Feminists happy that The Bachelor is so very nearly over should not breathe easy yet. With the launch of Bravo in August we can look forward to the show The Real Housewives of Auckland. I had the horror of watching the trailer last night, cue sequin dresses (MediaWorks, stop trying to make sequin dresses happen), lace knickers (scandal) and jewellery (Chanel! Oh my! So rich!).
I love the idea of a show about real women targeted for a female audience and I want to support the sisterhood, but it is hard for me to watch a show that sets these women up for ‘controversy’ or, shall we say, almost guaranteed populist hate.
First of all, why is it called The Real Housewives of Auckland when many of the women have successful careers of their own making? A face as recognisable as Louise Wallace’s has not simply spent life dropping kids off to swimming lessons. Imagine if we flipped the script. The House-Husbands of Auckland? A show in which men were not defined by their jobs but by their marital status.
As much as I would love to watch a series about house-husbands which constructs them as primarily consumers parading brogues, cufflinks and drinking the finest whiskies over lunch while ‘shallowly’ discussing sport, this show would probably bomb because no-one hates rich men as much as they love to hate an ‘undeserving’ rich woman (as I write this the two most recent comments on the Stuff article covering the show refer to the women as gold-diggers).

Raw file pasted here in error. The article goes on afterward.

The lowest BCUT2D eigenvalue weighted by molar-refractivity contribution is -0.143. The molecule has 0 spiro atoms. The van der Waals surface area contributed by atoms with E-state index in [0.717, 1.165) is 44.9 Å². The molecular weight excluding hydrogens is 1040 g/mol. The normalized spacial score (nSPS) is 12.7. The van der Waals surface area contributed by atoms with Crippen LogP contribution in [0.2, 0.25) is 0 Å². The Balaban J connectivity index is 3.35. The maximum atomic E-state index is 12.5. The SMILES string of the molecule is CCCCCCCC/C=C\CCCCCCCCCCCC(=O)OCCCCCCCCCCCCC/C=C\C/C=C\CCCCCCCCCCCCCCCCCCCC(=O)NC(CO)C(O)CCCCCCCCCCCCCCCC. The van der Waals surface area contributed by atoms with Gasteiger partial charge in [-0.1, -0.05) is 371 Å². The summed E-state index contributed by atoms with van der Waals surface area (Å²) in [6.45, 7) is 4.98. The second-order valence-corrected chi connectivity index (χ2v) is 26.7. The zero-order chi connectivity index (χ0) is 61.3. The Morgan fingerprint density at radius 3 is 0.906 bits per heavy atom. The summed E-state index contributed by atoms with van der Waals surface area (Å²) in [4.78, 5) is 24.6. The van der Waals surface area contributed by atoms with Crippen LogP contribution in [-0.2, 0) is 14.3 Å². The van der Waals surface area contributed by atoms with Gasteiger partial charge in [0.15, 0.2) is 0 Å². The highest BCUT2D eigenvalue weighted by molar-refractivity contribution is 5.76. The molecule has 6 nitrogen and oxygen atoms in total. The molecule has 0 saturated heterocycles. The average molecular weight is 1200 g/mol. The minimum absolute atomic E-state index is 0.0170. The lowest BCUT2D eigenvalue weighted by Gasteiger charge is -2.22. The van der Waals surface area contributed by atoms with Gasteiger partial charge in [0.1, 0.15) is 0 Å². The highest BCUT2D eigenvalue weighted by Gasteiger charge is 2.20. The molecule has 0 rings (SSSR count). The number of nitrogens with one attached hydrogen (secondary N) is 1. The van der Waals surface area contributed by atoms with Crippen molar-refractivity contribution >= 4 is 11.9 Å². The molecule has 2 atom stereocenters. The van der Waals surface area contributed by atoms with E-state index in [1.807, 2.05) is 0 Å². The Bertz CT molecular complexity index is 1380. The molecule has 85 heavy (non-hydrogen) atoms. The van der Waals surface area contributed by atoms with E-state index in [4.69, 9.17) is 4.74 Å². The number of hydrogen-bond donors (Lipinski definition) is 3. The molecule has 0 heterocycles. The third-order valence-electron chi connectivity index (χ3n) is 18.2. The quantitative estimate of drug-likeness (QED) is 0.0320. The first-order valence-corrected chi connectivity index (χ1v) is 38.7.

Look at the Kardashians, who are blamed for almost everything including modern consumption and societal apathy itself while the men on their show are hardly adverse to frivolous indulgence. Lamar Odom and Scott Disick both had substance abuse problems on the show but these were treated with sympathy, meanwhile Kim is still constantly berated for being the victim of a revenge porn scandal.
While The Real Housewives of Auckland may focus on the emotions and struggles of these women, the trailer focuses on their appearances, clothes, jewellery and their consumption habits. Surprise, surprise. Such shows, even while they focus on women, are not particularly known for providing diversity or a even look into the most common struggles of Auckland women. There is no Māori or Polynesian ‘housewife’, no Westie or South Auckland housewife, no housewives struggling to feed and clothe their children.
A more apt name for the show would be The Women of Auckland’s Privileged One Per Cent.